Print Edition
Worshippers chant as they wave Palestinian flags after Friday prayers on the compound known to Muslims as Noble Sanctuary and to Jews as Temple Mount in Jerusalems Old City.(Photo by: AMMAR AWAD / REUTERS)
PLO urges Arab-Israelis to unite with Palestinians
Palestinian leaders call on Arab citizens of Israel to protest against President Trump's Jerusalem declaration.
The Palestine Liberation Organization (PLO) is urging Arab-Israelis to march in their villages, cities and at nearest checkpoints against the the Trump administration's positions on the Israeli-Palestinian conflict.

The PLO issued the call to action in a press release urging a united Palestinian voice against the recognition of Jerusalem as Israel's capital; the rumored rejection by the White House of Palestinian refugees' right to return to Israel as part of any future peace deal; and the cut-off of American aid for the United Nations Relief and Works Agency.

There will also be concurrent events at Al-Najah University in the West Bank city of Nablus, in the Gaza Strip and Lebanon. At the same time, the PLO declared this coming Friday a major "day of rage" in the Palestinian territories and regional Arab and Islamic capitals.

Speaking to the Media Line, Muwafaq Suhwail, a Fatah official in Ramallah, explained that the invitation to the "Palestinians who live in Israel" to protest comes within the context not only of US President Donald Trump's Jerusalem declaration but also Vice President Mike Pence's recent visit to Israel.

"The latter gave Israel the green light to keep moving forward in violating the international resolutions," Suhwail said. "Palestinians inside Israel and the West Bank side-by-side must boost the popular resistance against the unfair."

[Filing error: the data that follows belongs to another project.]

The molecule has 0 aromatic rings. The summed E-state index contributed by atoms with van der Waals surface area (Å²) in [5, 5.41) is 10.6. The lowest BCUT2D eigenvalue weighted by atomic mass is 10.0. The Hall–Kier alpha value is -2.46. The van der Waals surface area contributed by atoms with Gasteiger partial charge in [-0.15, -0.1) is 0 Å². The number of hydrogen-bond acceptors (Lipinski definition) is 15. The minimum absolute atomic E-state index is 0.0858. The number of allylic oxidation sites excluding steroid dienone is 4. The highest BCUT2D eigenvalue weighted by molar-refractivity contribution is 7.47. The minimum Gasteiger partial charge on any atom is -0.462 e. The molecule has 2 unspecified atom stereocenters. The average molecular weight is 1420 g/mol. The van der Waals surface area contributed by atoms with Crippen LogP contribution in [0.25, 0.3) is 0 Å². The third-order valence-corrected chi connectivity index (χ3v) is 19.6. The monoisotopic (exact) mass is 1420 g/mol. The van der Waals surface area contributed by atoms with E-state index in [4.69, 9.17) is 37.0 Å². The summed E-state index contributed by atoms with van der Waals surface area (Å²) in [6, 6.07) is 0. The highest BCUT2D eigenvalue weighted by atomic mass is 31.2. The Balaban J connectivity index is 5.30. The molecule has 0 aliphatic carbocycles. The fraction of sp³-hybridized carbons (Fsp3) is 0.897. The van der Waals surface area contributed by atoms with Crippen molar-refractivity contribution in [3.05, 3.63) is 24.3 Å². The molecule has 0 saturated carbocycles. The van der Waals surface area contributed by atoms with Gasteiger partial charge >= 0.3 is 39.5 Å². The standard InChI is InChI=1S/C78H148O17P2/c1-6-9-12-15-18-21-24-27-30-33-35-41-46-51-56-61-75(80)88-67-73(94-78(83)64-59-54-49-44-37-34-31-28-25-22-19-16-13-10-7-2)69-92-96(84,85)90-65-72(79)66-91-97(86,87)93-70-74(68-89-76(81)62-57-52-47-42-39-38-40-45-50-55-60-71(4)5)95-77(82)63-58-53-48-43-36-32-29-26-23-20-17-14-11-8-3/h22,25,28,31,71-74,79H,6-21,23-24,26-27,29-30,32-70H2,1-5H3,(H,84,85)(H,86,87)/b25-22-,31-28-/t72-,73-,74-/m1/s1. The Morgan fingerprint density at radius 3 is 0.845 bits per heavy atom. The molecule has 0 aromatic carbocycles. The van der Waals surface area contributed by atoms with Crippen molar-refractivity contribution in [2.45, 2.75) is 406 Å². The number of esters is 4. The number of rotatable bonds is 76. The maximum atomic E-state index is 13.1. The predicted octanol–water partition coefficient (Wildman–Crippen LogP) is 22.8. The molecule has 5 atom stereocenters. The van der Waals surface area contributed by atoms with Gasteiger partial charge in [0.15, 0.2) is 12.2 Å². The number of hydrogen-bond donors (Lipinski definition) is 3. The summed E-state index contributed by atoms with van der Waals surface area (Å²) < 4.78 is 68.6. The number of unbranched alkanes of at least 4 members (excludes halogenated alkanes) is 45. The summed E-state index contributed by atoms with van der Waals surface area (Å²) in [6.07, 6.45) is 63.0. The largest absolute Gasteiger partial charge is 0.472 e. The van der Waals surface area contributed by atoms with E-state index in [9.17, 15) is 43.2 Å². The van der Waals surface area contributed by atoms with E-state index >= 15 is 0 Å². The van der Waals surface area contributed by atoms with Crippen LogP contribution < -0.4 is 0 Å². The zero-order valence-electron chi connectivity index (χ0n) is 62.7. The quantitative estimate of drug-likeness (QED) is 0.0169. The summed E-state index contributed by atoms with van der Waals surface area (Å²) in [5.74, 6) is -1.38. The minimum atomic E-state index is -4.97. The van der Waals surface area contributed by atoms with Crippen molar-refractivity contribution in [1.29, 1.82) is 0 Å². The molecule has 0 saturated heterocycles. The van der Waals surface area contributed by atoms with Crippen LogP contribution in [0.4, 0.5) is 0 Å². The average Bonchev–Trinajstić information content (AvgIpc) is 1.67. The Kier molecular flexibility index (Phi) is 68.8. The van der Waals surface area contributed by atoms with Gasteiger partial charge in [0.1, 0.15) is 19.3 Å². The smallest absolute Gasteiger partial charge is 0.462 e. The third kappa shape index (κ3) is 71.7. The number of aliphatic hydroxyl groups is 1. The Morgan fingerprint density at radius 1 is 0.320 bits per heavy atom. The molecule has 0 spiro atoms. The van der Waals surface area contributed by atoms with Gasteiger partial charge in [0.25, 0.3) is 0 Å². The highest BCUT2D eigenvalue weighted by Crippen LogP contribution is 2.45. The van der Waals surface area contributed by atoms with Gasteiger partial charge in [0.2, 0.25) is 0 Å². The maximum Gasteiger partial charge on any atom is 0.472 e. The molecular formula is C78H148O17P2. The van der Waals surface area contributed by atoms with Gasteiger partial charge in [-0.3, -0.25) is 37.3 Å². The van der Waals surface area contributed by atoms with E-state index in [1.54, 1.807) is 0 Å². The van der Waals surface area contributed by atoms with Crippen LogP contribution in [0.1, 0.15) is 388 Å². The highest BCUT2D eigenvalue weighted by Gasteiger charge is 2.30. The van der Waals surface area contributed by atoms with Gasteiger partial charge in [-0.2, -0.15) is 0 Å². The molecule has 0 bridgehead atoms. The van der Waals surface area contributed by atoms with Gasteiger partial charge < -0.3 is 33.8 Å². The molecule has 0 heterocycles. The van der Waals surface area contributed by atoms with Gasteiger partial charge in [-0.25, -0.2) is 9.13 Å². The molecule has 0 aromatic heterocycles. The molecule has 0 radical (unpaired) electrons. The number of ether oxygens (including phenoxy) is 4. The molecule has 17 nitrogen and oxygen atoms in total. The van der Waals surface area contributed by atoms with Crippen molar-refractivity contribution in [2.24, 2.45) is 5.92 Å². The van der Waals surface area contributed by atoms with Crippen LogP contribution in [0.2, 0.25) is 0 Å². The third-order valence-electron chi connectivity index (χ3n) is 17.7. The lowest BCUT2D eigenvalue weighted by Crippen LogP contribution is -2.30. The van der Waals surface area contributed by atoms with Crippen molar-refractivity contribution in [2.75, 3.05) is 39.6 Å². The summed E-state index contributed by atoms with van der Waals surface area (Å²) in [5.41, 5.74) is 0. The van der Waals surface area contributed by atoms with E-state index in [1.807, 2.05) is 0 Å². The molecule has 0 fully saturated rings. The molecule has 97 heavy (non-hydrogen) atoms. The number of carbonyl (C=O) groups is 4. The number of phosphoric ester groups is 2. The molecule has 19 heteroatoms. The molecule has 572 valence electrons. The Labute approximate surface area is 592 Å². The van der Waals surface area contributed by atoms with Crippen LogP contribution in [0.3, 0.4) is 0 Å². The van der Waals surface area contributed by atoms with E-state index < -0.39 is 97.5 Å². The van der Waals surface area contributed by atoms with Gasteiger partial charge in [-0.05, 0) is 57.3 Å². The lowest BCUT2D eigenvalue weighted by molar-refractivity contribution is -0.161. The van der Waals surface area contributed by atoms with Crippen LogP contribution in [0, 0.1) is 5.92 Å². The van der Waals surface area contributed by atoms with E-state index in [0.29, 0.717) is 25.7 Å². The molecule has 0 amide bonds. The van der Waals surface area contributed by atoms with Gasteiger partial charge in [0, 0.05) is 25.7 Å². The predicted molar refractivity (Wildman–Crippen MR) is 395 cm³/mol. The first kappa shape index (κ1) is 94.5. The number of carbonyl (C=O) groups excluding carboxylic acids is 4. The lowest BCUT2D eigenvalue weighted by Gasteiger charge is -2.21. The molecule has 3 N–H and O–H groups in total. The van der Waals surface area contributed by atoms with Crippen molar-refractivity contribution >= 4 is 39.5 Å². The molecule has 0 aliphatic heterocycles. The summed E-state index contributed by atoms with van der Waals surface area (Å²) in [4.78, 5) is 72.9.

Suhwail urged the international community to take responsibility for the Palestinian people and their rights in addition to denouncing the White House, which "threw the international laws against the wall." In this respect, he contended that the United States had effectively sided with Israel, a move that means "there will be no return to negotiations, unless through the resolutions of international legitimacy."

Eran Singer, an Israeli political analyst believes the Palestinian leadership's call for civil unrest violence in Israel would only serve the Israeli government's agenda. "Inciting to violence will only prove the Israeli point of view," he explained to The Media Line, adding it will not benefit the Palestinians as Israel has made clear the only way to achieve peace is through negotiations.

“The Arabs in Israel are citizens. Their lives and interests are in Israel," Singer asserted, while noting that "even if they [Arab-Israelis] protest, at the end of the day, they will go back to their houses in Israel and sleep right next to their Jewish neighbors.

"Up until today we have seen Arabs peacefully protest in Israel," Singer continued, "because they refuse to be a tool in the hand of Ramallah and create violence in the country."

Earlier this month, the Palestinian Central Council, a high-ranking arm of the PLO, voted to suspend recognition of Israel. The order remains valid unless Israel "recognizes the state of Palestine," cancels its annexation of east Jerusalem and stops building homes in Jewish communities across the 1967 borders.

In 2015, the council voted to cancel the security coordination with Israel, but it was never implemented.

The move came after Palestinian president Mahmoud Abbas called President Trump's peace efforts the "slap of the century."

The Joint List, a coalition of Arab-Israeli parties, staged a walkout of Pence’s speech at the Israeli parliament last week. In a statement, it claimed that the “US was never a fair moderator in the Middle East, and became a supporter of the Israeli right-wing and [Jewish] settlers [who live in the West Bank].”

print gohome Arab-Israeli Conflict | Israel News | Diaspora | Middle East | Opinion | Premium | Blogs | Not Just News | Edition Francaise | Green Israel

Copyright © 2014 Jpost Inc. All rights reserved • Terms of UsePrivacy Policy